from The Book of Goodbyes (2013)


The last time I saw Big Logos he was walking
to the Quantum Physics Store to buy magnets.
He told me his intentions. He was wearing

a jumpsuit with frayed cuffs. I thought the cuffs
got that way from him rubbing them against
his lips but he said they got that way

with age. We had two more blocks to walk.
"Once I do this, what are you going to do?"
he asked. "I wish you wouldn't do it," I said.

Big Logos bought the magnets and a crane
delivered them to his house. After he built
the 900-megahertz superconductor, I couldn't go

to his house anymore because I have all kinds
of metal in my body. I think if you love someone
you shouldn't do that, build something like that,

on purpose, right in front of them.


from The Colony (2010)

Mercedes: Welcome to the Lab Report on the Cold Spring Harbor Channel. This week I'm sitting down with Peter Singer, who is delivering a talk tomorrow night in the auditorium. Mr Singer. Thanks for joining me.

Peter Singer: My pleasure.

Mercedes: So you are . . . a pretty big deal. You are . . . a big-name philanthroper.

Peter Singer: Philosopher.

Mercedes: So what does that mean to your life?

Peter Singer: To my life?

Mercedes: Yeah, like what does a philosopher do? See, I'm a hair stylist. What I do is make people happy with their hair. I introduce them to products--Paul Mitchell's Super Skinny Serum is my favorite. Hi, Paul, if you're watching, love the product. Love it. So does a philosopher have a product or clients and, I guess, if not, what does a philosopher do?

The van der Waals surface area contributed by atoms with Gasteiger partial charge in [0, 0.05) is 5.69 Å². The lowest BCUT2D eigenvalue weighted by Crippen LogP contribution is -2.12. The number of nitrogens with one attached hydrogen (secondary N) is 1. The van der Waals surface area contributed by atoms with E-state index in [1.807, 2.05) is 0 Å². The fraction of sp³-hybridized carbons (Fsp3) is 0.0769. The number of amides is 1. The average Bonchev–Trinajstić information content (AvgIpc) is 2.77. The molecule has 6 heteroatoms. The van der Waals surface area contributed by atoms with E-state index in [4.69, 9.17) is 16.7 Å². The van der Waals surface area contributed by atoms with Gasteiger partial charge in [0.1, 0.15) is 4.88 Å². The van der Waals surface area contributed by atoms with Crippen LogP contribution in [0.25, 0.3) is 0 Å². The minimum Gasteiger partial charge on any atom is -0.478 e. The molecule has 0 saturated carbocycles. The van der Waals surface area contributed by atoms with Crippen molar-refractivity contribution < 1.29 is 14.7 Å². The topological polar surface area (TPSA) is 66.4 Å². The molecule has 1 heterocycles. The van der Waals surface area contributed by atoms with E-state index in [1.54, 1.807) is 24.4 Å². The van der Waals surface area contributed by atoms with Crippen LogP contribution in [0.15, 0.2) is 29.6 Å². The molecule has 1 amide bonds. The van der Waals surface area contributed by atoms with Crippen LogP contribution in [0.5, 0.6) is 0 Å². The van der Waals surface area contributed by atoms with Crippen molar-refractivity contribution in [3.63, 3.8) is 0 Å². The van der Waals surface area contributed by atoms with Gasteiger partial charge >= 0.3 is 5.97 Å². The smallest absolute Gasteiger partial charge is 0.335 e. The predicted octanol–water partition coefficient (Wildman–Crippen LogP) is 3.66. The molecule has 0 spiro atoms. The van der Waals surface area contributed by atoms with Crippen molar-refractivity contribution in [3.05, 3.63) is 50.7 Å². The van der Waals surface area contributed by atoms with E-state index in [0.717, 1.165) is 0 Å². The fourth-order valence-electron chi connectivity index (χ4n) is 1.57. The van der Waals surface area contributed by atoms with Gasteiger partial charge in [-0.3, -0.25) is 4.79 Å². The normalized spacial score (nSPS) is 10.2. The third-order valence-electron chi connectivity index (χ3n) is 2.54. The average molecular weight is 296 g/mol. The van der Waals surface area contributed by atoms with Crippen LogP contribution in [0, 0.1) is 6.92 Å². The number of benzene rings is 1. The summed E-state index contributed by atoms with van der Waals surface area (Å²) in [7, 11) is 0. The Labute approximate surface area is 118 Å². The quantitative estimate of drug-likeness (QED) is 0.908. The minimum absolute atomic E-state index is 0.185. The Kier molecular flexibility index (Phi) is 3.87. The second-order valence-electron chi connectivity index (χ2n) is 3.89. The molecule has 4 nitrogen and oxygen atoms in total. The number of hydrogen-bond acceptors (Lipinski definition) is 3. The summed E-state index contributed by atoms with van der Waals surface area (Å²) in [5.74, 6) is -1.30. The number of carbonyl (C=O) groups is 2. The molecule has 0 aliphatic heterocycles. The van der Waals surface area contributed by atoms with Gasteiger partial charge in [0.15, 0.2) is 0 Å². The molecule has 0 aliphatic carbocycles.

Peter Singer: As a philosopher, I thrive on debate and discussion, that's what the field is about, and of course sometimes that criticism goes a little bit over the top [...] Bioethics is a fascinating field because the biosciences keep moving forward and they keep giving us new possibilities and new choices. For example, as we learn more about genetics, we are going to be able to select our children, and that's going to be a huge ethical issue. We're already seeing at universities like Princeton that the student newspaper carries advertisements offering $20,000 to $30,000 for eggs from students who match a certain criteria.

Mercedes: How much would you pay me?

Peter Singer: You mean for your eggs.

Mercedes: Yeah, like I could totally see myself being a donor if you, like, needed an egg.

Peter Singer: I personally do not need an egg.

Mercedes: Okay. Moving on. So I was Googling you and I found out we're a lot alike. Me and you. Because you like controversy and so do I. I pulled up a letter from Karen Meade in Dublin. Karen writes, "Would you kill a disabled baby?" This is quite a controversial topic, so I'd like us to take a pause before we continue. Pause.

Peter Singer: [Silent]

Mercedes: Okay. Continue.

Peter Singer: Yes, if that was in the best interests of the baby and of the family as a whole. Many people find this shocking, yet they support a woman's right to have an abortion. One point on which I agree with opponents of abortion is that, from the point of view of ethics rather than the law, there is no sharp distinction between the fetus and the newborn baby.

Mercedes: Okay. One last question. Where do you buy your bow ties?